Ex Parte Mirzan
Annotate this Case
119 U.S. 584 (1887)
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U.S. Supreme Court
Ex Parte Mirzan, 119 U.S. 584 (1887)
Ex Parte Mirzan
Submitted December 20, 1886
Decided January 10, 1887
119 U.S. 584
This Court will not issue a writ of habeas corpus, even if it has the power (about which no opinion is expressed), in cases where it may as well be done in the proper circuit court, if there are no special circumstances in the case making direct action or intervention by this Court necessary or expedient.
This was a motion for leave to file a petition for a writ of habeas corpus. The allegations were that the petitioner was a citizen of the United States temporarily residing in Alexandria, in Egypt, in the Ottoman Dominions, in 1850; that while there at that time, he was accused of the murder of one Alexander Dahon in Alexandria; that by direction of the then Secretary of State, Horace Maynard, Esq., then Minister of the United States at Constantinople proceeded to Alexandria for the purpose of presiding over his trial on that accusation; that he was arraigned before Mr. Maynard on a criminal information presented by George O. Batchellor, and held to answer for a capital crime without presentment or indictment by a grand jury and without a trial by jury or by any person except the minister; that he was convicted and, by the said minister, was sentenced to death; that thereafter by order of the President of the United States, he was removed from the Ottoman Dominions to the penitentiary at Albany, in the State of New York; that he was at the time of the motion deprived of his liberty and held in custody in said penitentiary under color of authority of the United States; that during all these times, it was time of peace, and not time of war or public danger, and that the case did not arise in the land or naval forces or in the militia of the United States, nor was the petitioner at any time in such forces or militia. The petition alleged that all these acts took place without warrant of law, and were void and in violation of the Constitution and laws of the United States and of the rights of the petitioner as a citizen of the United States for various reasons which were set forth at length in the petition. The prayer of the petition was as follows:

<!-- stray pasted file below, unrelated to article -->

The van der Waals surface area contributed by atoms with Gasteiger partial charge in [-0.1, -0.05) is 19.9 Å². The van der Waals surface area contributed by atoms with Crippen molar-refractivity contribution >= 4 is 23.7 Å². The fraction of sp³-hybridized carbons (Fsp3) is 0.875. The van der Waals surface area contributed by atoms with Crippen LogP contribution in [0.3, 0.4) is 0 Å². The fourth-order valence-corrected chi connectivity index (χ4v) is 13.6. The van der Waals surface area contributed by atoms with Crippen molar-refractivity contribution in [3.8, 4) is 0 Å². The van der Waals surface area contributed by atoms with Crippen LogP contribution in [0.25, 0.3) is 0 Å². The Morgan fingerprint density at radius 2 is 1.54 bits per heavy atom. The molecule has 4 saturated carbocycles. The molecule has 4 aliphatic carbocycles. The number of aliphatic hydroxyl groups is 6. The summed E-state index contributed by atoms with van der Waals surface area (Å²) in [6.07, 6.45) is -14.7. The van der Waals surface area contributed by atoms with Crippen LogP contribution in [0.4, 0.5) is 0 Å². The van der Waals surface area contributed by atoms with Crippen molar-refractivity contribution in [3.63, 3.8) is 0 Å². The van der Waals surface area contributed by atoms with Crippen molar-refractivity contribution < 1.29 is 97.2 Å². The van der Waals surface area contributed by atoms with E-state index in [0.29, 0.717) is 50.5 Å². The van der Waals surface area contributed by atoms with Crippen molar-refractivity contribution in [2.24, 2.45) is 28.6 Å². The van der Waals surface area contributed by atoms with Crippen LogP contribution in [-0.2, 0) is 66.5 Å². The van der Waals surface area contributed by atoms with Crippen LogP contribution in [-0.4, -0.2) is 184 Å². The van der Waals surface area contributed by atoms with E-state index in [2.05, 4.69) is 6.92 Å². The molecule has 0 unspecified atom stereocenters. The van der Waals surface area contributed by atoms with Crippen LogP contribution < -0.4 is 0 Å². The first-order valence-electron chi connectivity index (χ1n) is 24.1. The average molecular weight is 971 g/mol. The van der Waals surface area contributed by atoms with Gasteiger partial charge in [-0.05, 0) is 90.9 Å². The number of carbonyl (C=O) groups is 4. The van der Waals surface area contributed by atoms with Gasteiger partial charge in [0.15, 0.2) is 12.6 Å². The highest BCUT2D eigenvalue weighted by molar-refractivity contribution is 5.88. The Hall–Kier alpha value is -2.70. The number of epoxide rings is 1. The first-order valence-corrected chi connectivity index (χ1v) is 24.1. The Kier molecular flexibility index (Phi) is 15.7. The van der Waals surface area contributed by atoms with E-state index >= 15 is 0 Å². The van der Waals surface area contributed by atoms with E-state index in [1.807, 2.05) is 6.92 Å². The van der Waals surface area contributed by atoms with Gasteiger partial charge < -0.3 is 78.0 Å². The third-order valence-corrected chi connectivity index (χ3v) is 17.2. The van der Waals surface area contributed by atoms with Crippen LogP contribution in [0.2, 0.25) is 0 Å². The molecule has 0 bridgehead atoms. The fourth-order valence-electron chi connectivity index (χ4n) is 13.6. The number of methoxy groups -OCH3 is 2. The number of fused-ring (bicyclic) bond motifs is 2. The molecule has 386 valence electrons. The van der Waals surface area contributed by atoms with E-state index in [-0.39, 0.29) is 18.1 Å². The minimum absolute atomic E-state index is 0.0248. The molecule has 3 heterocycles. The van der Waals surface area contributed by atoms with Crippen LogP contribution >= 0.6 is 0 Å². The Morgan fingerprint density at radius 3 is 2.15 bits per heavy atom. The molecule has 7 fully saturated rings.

"Wherefore your petitioner prays that the writ of habeas corpus do issue from this court directed to John McEwen, the Warden of the Penitentiary of the State of New York at Albany, commanding him, on a day certain therein to be named, to bring before this court the body of the petitioner, together with the cause of his detention, and to abide such further orders as your honors and this court may direct."
"And your petitioner further prays that each, every, and all
the proceedings aforesaid, and the sentence aforesaid, may be declared by this Court to be null and void, and that the petitioner be released and discharged from the custody and imprisonment in which he is now held by color of the authority of the United States."
MR. CHIEF JUSTICE WAITE delivered the opinion of the Court.
This motion is denied. As, since the Act of March 3, 1885, 23 Stat. 437, an appeal lies to this Court from the judgments of the circuit courts in habeas corpus cases, this Court will not issue such a writ, even if it has the power -- about which it is unnecessary now to express an opinion -- in cases where it may as well be done in the proper circuit court if there are no special circumstances in the case making direct action or intervention by this Court necessary or expedient. In this case there are no such special circumstances, and the application may as well be made to the Circuit Court for the Northern District of New York as here. Our right to exercise this discretion is shown by the principles on which the decisions in Ex Parte Royall, 117 U. S. 241, and Ex Parte Royall, 117 U. S. 254, rest. This practice was suggested by us and followed in Wales v. Whitney, 114 U. S. 564.